14. Special Education Overidentification 2011: TBI

The TBI category receives relatively little attention in the posted literature of internet texts, and overidentification as a subtopic is not discussed.  Perhaps it is because headshot wounds, accidents, trauma and sports injuries are more easily understood as to causation and severity than are long-standing developmental disabilities.  And it is common knowledge that natural recovery among  young people (brains) is strong when trauma is focal or minimal.  Teachers receive word, for example, that academic improvement should take place steadily and even rapidly during a post-trauma period of six months.  A “wait and see” approach might cut down on the number of referrals for special education, and case monitoring is a logical solution without intervention.  TBI as a category represents only a sliver of American pupils compared to other categories of disability.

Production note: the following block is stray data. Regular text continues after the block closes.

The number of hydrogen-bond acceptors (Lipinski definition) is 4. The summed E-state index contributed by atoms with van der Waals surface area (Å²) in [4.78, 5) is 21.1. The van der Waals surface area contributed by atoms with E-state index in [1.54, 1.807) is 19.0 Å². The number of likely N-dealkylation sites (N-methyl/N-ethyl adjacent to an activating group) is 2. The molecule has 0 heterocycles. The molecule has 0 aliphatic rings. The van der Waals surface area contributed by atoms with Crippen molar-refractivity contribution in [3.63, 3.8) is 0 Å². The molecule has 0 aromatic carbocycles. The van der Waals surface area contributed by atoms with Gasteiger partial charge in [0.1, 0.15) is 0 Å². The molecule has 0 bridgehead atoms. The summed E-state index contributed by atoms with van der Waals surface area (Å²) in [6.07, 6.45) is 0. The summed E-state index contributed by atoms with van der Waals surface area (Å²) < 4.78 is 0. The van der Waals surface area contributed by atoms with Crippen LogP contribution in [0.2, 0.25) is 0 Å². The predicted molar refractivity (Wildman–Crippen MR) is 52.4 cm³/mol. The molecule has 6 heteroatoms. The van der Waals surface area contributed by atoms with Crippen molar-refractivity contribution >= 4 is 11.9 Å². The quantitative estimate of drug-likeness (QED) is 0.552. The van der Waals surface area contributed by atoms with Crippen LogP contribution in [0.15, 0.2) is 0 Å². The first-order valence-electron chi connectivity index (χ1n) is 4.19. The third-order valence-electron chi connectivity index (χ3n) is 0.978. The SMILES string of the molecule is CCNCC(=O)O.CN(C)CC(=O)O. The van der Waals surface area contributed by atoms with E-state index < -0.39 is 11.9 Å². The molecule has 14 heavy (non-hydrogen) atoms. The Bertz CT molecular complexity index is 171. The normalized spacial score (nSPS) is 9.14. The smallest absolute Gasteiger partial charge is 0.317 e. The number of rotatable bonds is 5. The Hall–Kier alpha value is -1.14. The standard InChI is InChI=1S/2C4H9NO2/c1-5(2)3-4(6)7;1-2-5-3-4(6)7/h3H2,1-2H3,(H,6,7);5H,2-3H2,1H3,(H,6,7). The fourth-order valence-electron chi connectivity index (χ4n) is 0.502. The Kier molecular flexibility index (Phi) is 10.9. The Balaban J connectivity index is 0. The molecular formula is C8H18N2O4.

According to the Center for Public Education, 1 percent of disabled school children are in the TBI category.

Recent talk in the sports press has given emphasis to head concussion during football games.  Individuals are said to be “concussed.”  Awareness is growing but there is the opinion too many coaches prematurely put a “concussed” player back in the game when too little is known.  High school football players with TBI likely go undetected because young sportsmen are thought to be healthy enough to overcome bumps on the head.  Symptoms for one event can be mild and temporary.  Long-term effects of a series of concussions are not understood. 

Special education: At a glance / The Center for Public Education

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